Cancer screening for the general population
Many people have the misconception that blood test is a good screening tool for all sorts of medical conditions and that includes cancer markers to detect cancer.A blood-cancer marker is a substance produced in the body by cancerous cells. It is also made by some normal cells, although the levels tend to be much higher when there is cancer.
While some cancer makers can be considered for individuals with risk factors, many cancer markers are not recommended as a screening tool by many experts.
Generally, cancer markers are most useful when used to monitor response to cancer treatment and to screen for cancer recurrence.
Like essential health screening tests, there are also some cancer screening modalities considered to be essential for the general population.
|Cancer Type||Screening Test Options||Frequency||Target Group|
|Breast Cancer||Mammography||Yearly||Women age 40-49 years old|
|2-Yearly||Woman age 50 years old and above|
|Clinical Breast Examination||Yearly||Woman age 30 years old and above|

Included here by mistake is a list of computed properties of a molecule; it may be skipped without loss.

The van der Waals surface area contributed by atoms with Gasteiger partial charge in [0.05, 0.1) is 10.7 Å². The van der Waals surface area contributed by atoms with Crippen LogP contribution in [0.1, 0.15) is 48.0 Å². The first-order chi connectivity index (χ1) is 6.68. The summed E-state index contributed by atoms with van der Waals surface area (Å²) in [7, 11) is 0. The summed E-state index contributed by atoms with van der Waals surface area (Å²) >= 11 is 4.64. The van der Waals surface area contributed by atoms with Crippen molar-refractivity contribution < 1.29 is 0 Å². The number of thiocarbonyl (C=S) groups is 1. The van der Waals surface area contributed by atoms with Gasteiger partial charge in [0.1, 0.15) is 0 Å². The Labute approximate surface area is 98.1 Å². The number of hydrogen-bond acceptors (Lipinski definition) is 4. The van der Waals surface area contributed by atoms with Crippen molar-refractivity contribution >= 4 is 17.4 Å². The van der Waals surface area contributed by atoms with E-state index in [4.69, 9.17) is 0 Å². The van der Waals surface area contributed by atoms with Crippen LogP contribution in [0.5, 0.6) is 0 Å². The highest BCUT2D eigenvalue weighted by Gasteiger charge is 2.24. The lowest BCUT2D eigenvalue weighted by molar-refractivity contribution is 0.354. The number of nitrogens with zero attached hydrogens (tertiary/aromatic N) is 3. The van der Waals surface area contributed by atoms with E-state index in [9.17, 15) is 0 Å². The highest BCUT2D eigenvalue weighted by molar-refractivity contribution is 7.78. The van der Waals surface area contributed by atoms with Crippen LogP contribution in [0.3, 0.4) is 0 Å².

|Breast MRI and specialist review||Women suspected to be at high genetic risk for breast cancer|
|Colorectal Cancer||Faecal Occult Blood Test (FOBT) and Digital Rectal Examination (DRE)||Yearly||Average risk, asymptomatic individual, from age 50 years old and above|
|Colonoscopy||Every 10 years|
|CT colonoscopy||Every 5 years|
|Barium Enema||Every 5 years|
|Cervical Cancer||PAP smear||3-Yearly||All women who have ever had sex, from age 25 - 69 years old|
|Yearly||Women who are HIV positive or immunocompromised|
|Liver Cancer||Blood test: Alpha-feto protein||6-monthly||Patients with hepatitis B, hepatitis C or liver cirrhosis|
|Prostate Cancer||Blood test: PSA||Yearly||For men aged 55 to 69 years, to discuss with doctors of the risk and benefit before testing|
|2-yearly if <1.0 ng/ml|